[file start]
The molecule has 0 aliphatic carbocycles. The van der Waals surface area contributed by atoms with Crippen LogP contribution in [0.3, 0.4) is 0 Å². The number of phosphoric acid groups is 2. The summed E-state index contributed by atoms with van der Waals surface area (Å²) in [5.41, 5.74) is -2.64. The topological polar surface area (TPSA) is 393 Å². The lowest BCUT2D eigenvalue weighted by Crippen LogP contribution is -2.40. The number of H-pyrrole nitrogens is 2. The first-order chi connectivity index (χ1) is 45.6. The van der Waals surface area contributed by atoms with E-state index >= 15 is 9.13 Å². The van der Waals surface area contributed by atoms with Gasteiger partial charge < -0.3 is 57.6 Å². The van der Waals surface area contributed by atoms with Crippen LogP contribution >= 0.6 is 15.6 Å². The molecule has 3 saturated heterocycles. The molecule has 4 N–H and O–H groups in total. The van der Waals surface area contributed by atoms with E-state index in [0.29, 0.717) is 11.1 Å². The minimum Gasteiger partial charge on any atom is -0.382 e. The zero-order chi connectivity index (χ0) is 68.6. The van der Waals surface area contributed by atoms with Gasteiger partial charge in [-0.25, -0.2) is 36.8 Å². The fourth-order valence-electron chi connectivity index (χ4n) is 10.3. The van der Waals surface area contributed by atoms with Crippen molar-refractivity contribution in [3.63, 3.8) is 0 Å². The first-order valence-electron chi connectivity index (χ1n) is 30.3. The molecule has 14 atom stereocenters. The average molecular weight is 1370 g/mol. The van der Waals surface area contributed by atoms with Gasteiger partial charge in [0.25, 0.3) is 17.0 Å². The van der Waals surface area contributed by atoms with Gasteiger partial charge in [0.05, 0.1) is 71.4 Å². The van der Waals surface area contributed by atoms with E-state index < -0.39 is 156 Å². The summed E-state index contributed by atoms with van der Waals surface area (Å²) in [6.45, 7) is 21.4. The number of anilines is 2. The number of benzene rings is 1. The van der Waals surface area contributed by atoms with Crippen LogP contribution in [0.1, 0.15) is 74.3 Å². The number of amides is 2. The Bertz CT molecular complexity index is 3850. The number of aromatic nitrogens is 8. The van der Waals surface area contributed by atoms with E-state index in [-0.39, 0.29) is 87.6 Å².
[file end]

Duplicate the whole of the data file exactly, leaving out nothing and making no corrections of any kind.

The molecule has 0 aliphatic carbocycles. The van der Waals surface area contributed by atoms with Crippen LogP contribution in [0.3, 0.4) is 0 Å². The number of phosphoric acid groups is 2. The summed E-state index contributed by atoms with van der Waals surface area (Å²) in [5.41, 5.74) is -2.64. The topological polar surface area (TPSA) is 393 Å². The lowest BCUT2D eigenvalue weighted by Crippen LogP contribution is -2.40. The number of H-pyrrole nitrogens is 2. The first-order chi connectivity index (χ1) is 45.6. The van der Waals surface area contributed by atoms with E-state index >= 15 is 9.13 Å². The van der Waals surface area contributed by atoms with Gasteiger partial charge < -0.3 is 57.6 Å². The van der Waals surface area contributed by atoms with Crippen LogP contribution >= 0.6 is 15.6 Å². The molecule has 3 saturated heterocycles. The molecule has 4 N–H and O–H groups in total. The van der Waals surface area contributed by atoms with E-state index in [0.29, 0.717) is 11.1 Å². The minimum Gasteiger partial charge on any atom is -0.382 e. The zero-order chi connectivity index (χ0) is 68.6. The van der Waals surface area contributed by atoms with Gasteiger partial charge in [-0.25, -0.2) is 36.8 Å². The fourth-order valence-electron chi connectivity index (χ4n) is 10.3. The van der Waals surface area contributed by atoms with Crippen molar-refractivity contribution in [3.63, 3.8) is 0 Å². The first-order valence-electron chi connectivity index (χ1n) is 30.3. The molecule has 14 atom stereocenters. The average molecular weight is 1370 g/mol. The van der Waals surface area contributed by atoms with Gasteiger partial charge in [0.25, 0.3) is 17.0 Å². The van der Waals surface area contributed by atoms with Gasteiger partial charge in [0.05, 0.1) is 71.4 Å². The van der Waals surface area contributed by atoms with E-state index < -0.39 is 156 Å². The summed E-state index contributed by atoms with van der Waals surface area (Å²) in [6.45, 7) is 21.4. The number of anilines is 2. The number of benzene rings is 1. The van der Waals surface area contributed by atoms with Crippen LogP contribution in [0.1, 0.15) is 74.3 Å². The number of amides is 2. The Bertz CT molecular complexity index is 3850. The number of aromatic nitrogens is 8. The van der Waals surface area contributed by atoms with E-state index in [-0.39, 0.29) is 87.6 Å².